Saturday, February 18, 2012

Where We Stand

There is one game remaining in the regular season.

RPI (6-13-2) lost 2-1 to Princeton last night, while Brown (5-12-4) lost 5-1 to Harvard and Colgate (5-14-2) lost 6-0 to St. Lawrence.

Colgate can now only finish in a three-way tie for 8th with RPI and Brown, and Brown would win this tiebreaker. Thus, Colgate is eliminated from playoff contention.

RPI can clinch a playoff berth (the #8 seed) in one of these two scenarios:
1) A win over Quinnipiac AND a Brown tie or loss to Dartmouth
2) A tie over Quinnipiac AND a Brown loss to Dartmouth

Anything different, and Brown is the #8 seed.

The following finishing positions are guaranteed:
#1 - Cornell (19-2-0)
#2 - Harvard (16-4-1)
#6 - Quinnipiac (11-8-2)
#7 - Princeton (9-10-2)
#11 - Union (2-17-2)
#12 - Yale (1-19-1)

Thus, the only known quarterfinal matchup next week is Princeton at Harvard.

St. Lawrence (14-5-2) and Clarkson (14-5-2) are currently in a tie for 3rd place. Dartmouth can tie both with a win over Brown and SLU/Clarkson losses, but would not move up in any tiebreaker. St. Lawrence wins both the three-way tie and a tie with Clarkson for 3rd, both on head-to-head records.

Dartmouth (13-6-2) can move into 4th place and secure the final home ice position if they defeat Brown AND St. Lawrence loses to Cornell AND Clarkson either beats or ties Colgate. That's not a terribly unlikely scenario.

As this pertains to RPI, Brown's opponent has something to play for, while RPI's opponent will finish in their current position no matter what.

Next week's matchups
#8 Brown/RPI at #1 Cornell
#7 Princeton at #2 Harvard
#6 Quinnipiac at #3 Clarkson/St. Lawrence
#5 Dartmouth/St. Lawrence at #4 Clarkson/Dartmouth/St. Lawrence

There are three games left in the regular season.

RPI (5-11-3) lost to Quinnipiac 3-1 last night. Coupled with Princeton's 3-0 loss to Union and Brown's 3-3 tie against Harvard (which gives the Crimson the NCAA record for ties, incidentally), the Engineers now sit in a three-way tie with the Tigers and Bears for 10th place (or last place, if you prefer).

The Engineers can no longer catch any team in the top half of the standings with only six points up for grabs. If they were to win all three games, they would finish with 19 points, putting them, at best, in a tie with St. Lawrence (9-9-1), currently in 7th place. They cannot, however, win a tiebreaker with the Saints, because that presupposes 3 losses for SLU and 3 wins for RPI, and the Saints would win the second tiebreaker on wins.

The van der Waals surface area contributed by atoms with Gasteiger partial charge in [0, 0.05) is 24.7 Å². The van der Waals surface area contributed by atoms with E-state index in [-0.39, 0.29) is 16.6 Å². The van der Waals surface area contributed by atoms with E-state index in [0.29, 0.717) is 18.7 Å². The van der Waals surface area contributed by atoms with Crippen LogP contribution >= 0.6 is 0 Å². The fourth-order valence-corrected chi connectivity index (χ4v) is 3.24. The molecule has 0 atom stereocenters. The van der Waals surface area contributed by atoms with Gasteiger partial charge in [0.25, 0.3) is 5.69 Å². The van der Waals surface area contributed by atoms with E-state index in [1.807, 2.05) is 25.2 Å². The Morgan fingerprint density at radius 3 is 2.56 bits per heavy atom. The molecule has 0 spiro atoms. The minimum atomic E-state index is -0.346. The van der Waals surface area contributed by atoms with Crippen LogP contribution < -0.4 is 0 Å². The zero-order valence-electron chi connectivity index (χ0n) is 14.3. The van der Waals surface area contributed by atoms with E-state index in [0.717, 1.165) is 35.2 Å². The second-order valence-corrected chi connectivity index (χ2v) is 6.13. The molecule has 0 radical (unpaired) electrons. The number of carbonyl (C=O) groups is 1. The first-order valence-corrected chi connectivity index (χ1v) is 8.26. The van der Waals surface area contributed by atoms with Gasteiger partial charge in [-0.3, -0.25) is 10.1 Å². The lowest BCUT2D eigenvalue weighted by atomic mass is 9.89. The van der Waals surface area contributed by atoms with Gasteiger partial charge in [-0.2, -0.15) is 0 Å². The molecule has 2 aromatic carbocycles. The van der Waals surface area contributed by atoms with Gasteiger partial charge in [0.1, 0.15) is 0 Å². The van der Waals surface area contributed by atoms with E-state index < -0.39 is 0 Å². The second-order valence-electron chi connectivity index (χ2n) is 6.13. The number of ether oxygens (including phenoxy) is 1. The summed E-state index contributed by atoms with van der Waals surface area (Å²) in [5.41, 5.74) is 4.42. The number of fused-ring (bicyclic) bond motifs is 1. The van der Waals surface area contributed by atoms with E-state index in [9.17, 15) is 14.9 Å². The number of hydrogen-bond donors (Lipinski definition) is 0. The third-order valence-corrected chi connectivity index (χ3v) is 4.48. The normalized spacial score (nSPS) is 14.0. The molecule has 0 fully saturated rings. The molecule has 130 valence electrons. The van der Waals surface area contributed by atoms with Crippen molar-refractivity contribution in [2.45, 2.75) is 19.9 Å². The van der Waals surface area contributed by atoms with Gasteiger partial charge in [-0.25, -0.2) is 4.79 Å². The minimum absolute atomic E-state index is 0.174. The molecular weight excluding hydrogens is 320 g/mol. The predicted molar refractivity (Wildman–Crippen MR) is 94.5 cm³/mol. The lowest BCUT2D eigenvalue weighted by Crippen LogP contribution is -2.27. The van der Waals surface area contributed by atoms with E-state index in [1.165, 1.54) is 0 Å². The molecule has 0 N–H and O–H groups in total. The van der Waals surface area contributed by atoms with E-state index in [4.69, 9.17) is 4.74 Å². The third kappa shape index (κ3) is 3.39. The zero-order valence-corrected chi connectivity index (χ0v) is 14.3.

Yale (8-10-1) sits in 8th, the final home ice position, four points ahead of the Engineers with six points left. To say home ice is a stretch for RPI at this point is putting it mildly, especially given that the season ends with two road games at teams likely to be off the following weekend.

Union (12-3-4) has secured a first round bye. Cornell (10-3-6) does so by picking up any one of the six remaining points.

Colgate (11-7-1) has secured at least home ice in the first round.

The Engineers win the tiebreaker with Brown. They would be unlikely to win the tiebreaker with Yale on wins. The tiebreaker with Dartmouth is unknown, as it would probably go into at least the third iteration (Top 4). RPI would lose the tiebreaker with Princeton with a loss or tie tonight, otherwise it too would likely go into the third iteration.

At this point, RPI needs wins, but they should also be hoping for losses by Yale (vs. Harvard) and Dartmouth (at Brown).

Friday, February 17, 2012

Best Served Cold

The men and the women both face off with the southernmost in the conference, and both will be hoping for better outcomes than the last time they saw the Bobcats and Tigers.

For the men, a road weekend in December featured lost leads in both contests, and despite a long awaited reawakening of the offense, no points. For the women, a home weekend at the end of October to kick off the ECAC schedule occurred during an offensive blackout, and solid defense was only enough to pick up a single point against Princeton.

It's crunch time. In Princeton tonight, it's do or die for the Engineers with only two games left on the schedule. In Troy, it's time to take advantage of home ice for the last time this season.

Pump it up... and let see some turnout this weekend, because you may not get another chance until October.

Special thanks to Matt Forget, who suggested this song for this week's pumpup. It's apt.

Thursday, February 16, 2012

The Big Game

Something was striking about Seth Appert's pre-weekend chat with the media last week: